For many young women today, proving themselves is apparently no longer about passing exams or getting a decent job. They choose to prove themselves by acting tough. These girls observe the gangster life and actively want to be a part of it. It’s perceived as glamorous and edgy, a club they want to join. Gang behaviour starts with petty stuff, just girls hanging out with their friends, then escalates almost imperceptibly. One gang member admitted to a newspaper that ‘being part of a gang is a bit like having a big family. You feel safe. You can go anywhere as long as your “bitches” are with you.’

Another girl bragged that belonging to a gang made her feel more confident. ‘It’s all about having front, attitude and face. I trust my gang more than I do the police. If justice has to be done, I know I can always rely on my gang to follow through.’ These cocky ‘birds of prey’ are no longer mere appendages to male gangs; they’re established, autonomous and don’t define themselves in relation to men. They routinely carry knives and are prepared to use them.

In London, history is repeating itself; in the early 1970s, the unruly ‘bovver birds’ rampaged the streets stealing from and assaulting people. But a recent Metropolitan Police estimate put the number of gangs in London at close to 200, of which at least three are known to be exclusively female. Today’s girl gangsters have initiation ceremonies — just like the boys — and have to ‘prove’ themselves by carrying out a street robbery or mugging.

The most notorious and high-profile London girl gangs are the Shower Gyals (Tottenham), PYG (Peckham), and OCS (Brixton). Last year a running feud between the PYG (who sport a uniform of black bandanas) and OCS erupted into a street fight in Camberwell New Road which resulted in one girl being thrown to the ground and stamped on. Some of the gang members were only 12 years old.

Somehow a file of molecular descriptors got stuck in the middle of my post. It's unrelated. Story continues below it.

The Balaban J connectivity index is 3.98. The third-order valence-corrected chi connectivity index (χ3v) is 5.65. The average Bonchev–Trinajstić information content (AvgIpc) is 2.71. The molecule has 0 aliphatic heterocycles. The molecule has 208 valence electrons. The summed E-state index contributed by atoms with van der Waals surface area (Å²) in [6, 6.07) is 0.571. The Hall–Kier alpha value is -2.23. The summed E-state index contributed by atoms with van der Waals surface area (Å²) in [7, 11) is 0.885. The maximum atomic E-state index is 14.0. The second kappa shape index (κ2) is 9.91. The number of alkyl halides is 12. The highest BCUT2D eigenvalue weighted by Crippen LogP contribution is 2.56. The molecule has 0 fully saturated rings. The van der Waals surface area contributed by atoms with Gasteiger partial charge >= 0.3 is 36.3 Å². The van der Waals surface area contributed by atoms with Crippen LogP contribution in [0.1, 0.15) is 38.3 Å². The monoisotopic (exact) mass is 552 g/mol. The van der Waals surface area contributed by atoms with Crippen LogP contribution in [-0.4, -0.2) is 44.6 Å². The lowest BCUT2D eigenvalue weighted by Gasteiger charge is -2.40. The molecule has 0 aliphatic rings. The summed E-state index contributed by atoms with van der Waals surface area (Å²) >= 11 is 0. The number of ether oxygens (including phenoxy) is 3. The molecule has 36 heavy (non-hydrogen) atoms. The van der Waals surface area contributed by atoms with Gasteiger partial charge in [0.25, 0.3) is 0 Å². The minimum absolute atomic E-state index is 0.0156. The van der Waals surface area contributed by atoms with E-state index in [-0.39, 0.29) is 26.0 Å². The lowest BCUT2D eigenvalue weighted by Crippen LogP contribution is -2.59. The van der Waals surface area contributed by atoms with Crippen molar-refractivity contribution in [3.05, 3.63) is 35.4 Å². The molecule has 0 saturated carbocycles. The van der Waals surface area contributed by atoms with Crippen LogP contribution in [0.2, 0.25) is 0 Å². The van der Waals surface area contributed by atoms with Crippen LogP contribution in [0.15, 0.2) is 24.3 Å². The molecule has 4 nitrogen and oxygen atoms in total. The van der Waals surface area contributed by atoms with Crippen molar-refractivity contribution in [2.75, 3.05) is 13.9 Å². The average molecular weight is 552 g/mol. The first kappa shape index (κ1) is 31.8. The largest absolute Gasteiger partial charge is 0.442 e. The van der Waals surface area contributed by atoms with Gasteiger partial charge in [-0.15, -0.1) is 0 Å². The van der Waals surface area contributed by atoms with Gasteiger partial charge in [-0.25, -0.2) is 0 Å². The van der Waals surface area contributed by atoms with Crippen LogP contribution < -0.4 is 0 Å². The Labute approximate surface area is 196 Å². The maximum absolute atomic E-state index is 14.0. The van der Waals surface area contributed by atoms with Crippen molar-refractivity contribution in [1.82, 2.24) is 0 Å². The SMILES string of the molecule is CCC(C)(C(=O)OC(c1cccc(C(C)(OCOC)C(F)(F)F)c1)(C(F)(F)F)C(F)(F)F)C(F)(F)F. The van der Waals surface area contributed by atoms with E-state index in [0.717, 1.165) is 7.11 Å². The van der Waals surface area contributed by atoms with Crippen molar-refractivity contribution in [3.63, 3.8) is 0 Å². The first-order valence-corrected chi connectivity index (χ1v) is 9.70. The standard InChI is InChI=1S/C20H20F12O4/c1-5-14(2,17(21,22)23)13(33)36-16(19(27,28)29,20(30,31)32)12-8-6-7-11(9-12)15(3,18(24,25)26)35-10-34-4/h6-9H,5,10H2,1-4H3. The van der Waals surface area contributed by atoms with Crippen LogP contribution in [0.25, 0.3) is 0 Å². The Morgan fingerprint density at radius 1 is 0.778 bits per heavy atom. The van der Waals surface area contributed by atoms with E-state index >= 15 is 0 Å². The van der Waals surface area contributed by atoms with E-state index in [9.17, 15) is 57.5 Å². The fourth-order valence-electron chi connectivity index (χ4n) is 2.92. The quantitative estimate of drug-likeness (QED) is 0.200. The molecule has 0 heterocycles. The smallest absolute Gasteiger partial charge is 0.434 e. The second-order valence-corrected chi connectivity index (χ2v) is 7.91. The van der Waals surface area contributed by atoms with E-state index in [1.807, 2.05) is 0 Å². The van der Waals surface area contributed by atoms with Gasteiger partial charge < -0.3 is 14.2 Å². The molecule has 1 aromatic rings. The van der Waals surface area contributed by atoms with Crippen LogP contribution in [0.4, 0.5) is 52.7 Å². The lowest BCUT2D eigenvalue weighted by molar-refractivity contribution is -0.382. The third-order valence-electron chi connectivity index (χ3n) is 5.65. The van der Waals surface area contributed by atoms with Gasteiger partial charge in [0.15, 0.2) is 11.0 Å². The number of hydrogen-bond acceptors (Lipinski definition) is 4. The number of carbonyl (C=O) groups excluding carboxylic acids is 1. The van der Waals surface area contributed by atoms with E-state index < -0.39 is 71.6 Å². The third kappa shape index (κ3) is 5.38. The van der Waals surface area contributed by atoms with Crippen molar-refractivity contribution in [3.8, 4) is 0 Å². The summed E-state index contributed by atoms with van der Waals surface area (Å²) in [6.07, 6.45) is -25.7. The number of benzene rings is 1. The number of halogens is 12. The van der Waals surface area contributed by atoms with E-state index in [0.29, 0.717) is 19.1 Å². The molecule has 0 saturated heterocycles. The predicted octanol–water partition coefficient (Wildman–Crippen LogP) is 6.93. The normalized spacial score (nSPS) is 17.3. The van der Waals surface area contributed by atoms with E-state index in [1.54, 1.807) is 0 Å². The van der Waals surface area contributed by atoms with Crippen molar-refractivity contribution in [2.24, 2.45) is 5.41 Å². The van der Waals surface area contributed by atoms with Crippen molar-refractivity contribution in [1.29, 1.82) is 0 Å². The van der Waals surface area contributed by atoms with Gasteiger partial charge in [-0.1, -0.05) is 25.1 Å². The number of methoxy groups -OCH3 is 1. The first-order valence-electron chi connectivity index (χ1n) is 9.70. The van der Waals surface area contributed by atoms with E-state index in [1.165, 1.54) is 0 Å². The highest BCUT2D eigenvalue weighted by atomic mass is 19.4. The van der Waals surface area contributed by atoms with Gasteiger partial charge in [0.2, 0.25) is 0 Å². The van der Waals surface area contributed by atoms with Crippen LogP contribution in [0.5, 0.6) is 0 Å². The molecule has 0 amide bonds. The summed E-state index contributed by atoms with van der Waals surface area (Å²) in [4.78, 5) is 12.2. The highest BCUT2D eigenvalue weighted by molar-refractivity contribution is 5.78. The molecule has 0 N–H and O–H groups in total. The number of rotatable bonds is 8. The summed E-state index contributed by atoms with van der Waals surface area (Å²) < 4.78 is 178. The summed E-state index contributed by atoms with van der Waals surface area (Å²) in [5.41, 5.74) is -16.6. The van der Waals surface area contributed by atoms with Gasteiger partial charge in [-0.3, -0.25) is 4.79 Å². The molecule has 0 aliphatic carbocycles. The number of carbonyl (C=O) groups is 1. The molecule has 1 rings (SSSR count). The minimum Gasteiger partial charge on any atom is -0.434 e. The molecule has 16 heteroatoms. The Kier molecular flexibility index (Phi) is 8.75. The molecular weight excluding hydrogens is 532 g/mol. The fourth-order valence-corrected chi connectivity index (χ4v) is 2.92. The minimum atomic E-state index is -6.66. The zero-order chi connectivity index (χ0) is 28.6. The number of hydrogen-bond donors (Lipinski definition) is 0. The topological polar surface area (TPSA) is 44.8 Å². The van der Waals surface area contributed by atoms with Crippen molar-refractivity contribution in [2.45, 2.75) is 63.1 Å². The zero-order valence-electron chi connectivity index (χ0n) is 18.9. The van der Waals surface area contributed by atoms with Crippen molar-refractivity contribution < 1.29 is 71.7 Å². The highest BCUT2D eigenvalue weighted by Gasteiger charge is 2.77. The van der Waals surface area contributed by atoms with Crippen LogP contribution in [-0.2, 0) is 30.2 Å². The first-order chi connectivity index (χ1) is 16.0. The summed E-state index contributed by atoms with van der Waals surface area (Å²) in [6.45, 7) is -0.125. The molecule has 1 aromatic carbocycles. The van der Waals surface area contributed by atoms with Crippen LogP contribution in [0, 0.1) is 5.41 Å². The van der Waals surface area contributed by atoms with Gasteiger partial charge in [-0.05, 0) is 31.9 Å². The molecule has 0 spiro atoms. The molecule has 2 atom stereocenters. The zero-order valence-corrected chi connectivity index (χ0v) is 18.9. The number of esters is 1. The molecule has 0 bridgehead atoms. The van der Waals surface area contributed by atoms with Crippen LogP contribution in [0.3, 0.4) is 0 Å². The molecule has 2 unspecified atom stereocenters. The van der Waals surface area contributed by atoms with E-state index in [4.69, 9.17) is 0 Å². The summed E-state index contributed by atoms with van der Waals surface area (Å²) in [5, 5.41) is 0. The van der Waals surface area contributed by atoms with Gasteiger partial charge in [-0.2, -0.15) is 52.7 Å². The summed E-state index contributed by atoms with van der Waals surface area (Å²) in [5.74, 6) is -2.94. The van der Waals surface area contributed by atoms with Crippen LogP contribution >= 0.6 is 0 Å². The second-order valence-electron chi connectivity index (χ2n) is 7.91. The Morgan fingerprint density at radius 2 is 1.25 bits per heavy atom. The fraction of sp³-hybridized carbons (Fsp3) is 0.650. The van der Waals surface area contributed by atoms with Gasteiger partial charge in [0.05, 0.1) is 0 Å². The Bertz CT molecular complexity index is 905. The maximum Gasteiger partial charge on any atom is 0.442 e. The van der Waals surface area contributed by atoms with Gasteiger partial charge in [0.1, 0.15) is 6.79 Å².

More recently, an eco-activist and documentary maker named Franny Armstrong was menaced near her house in Camden by a bunch of jeering 11-year-olds mumbling vague threats and brandishing a long metal bar. Armstrong was fortunate. She called for help from a passer-by and was bizarrely ‘rescued’ by none other than Boris Johnson, who was cycling past. The Mayor of London immediately leapt off his saddle and her ‘knight on shining bicycle’ successfully gave chase to the ‘bitches’, shouting ‘You oiks!’ What a local hero: Bojo turned Rambo.

However, for the innocent young mother out shopping in Wembley last Friday afternoon with her two-year-old toddler, ‘RamBojo’ was sadly not about. She was senselessly attacked by two teenage girls, who after failing in their attempt to rob her, punched her baby in the face before fleeing.

Recession rage, broken Britain and the rise of binge-drinking can’t quite shoulder all the blame for this ‘feral female’ phenomenon. The behaviour of these kids is more likely to be rooted in the fact that they feel totally forgotten. Misplaced. Abandoned. Predominately the product of dysfunctional and fractured families, they feel worthless, unloved and devoid of hope. They roam their dystopian, sink-estate wastelands like evil avatars of their own imagination. Their DNA has short-circuited and has undone them. When nurture cocks up — or is all but nonexistent — nature in its most primal form takes over: it’s a warped form of self-protection. Look to the mother. If she has failed to provide a positive role model and has barely bothered with the most basic mothering skills, are we really surprised that we are now seeing the dark side of femininity asserting itself? As one gang member was recently quoted as saying, ‘My Mum works all the time so I hardly ever get to see her, and there is no one at home, so I don’t feel I have anyone looking after me.’

Perhaps the weaker sex never intended to show all this strength. Perhaps the girls just need to be loved.